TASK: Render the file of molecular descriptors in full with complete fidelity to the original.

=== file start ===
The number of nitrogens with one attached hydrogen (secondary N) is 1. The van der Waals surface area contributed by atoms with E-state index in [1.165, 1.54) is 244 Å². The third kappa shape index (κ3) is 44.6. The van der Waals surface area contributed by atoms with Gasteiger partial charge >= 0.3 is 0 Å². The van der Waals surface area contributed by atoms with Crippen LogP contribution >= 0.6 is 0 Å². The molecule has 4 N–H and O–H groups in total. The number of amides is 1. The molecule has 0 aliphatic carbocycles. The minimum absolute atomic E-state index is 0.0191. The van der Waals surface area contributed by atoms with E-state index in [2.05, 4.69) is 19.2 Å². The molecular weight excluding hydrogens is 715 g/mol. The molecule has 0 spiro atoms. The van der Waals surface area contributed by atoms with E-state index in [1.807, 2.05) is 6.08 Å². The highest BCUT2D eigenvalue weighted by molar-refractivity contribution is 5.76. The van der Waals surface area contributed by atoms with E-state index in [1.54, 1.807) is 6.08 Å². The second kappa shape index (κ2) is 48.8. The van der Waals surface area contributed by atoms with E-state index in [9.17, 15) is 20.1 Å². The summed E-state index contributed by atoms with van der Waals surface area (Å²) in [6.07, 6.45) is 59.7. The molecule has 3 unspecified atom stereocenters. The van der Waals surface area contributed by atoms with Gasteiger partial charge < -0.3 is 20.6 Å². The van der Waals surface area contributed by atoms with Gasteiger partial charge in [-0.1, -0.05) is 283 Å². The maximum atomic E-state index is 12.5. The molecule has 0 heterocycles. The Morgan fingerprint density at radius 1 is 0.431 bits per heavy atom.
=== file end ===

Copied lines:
The number of nitrogens with one attached hydrogen (secondary N) is 1. The van der Waals surface area contributed by atoms with E-state index in [1.165, 1.54) is 244 Å². The third kappa shape index (κ3) is 44.6. The van der Waals surface area contributed by atoms with Gasteiger partial charge >= 0.3 is 0 Å². The van der Waals surface area contributed by atoms with Crippen LogP contribution >= 0.6 is 0 Å². The molecule has 4 N–H and O–H groups in total. The number of amides is 1. The molecule has 0 aliphatic carbocycles. The minimum absolute atomic E-state index is 0.0191. The van der Waals surface area contributed by atoms with E-state index in [2.05, 4.69) is 19.2 Å². The molecular weight excluding hydrogens is 715 g/mol. The molecule has 0 spiro atoms. The van der Waals surface area contributed by atoms with E-state index in [1.807, 2.05) is 6.08 Å². The highest BCUT2D eigenvalue weighted by molar-refractivity contribution is 5.76. The van der Waals surface area contributed by atoms with E-state index in [1.54, 1.807) is 6.08 Å². The second kappa shape index (κ2) is 48.8. The van der Waals surface area contributed by atoms with E-state index in [9.17, 15) is 20.1 Å². The summed E-state index contributed by atoms with van der Waals surface area (Å²) in [6.07, 6.45) is 59.7. The molecule has 3 unspecified atom stereocenters. The van der Waals surface area contributed by atoms with Gasteiger partial charge < -0.3 is 20.6 Å². The van der Waals surface area contributed by atoms with Gasteiger partial charge in [-0.1, -0.05) is 283 Å². The maximum atomic E-state index is 12.5. The molecule has 0 heterocycles. The Morgan fingerprint density at radius 1 is 0.431 bits per heavy atom.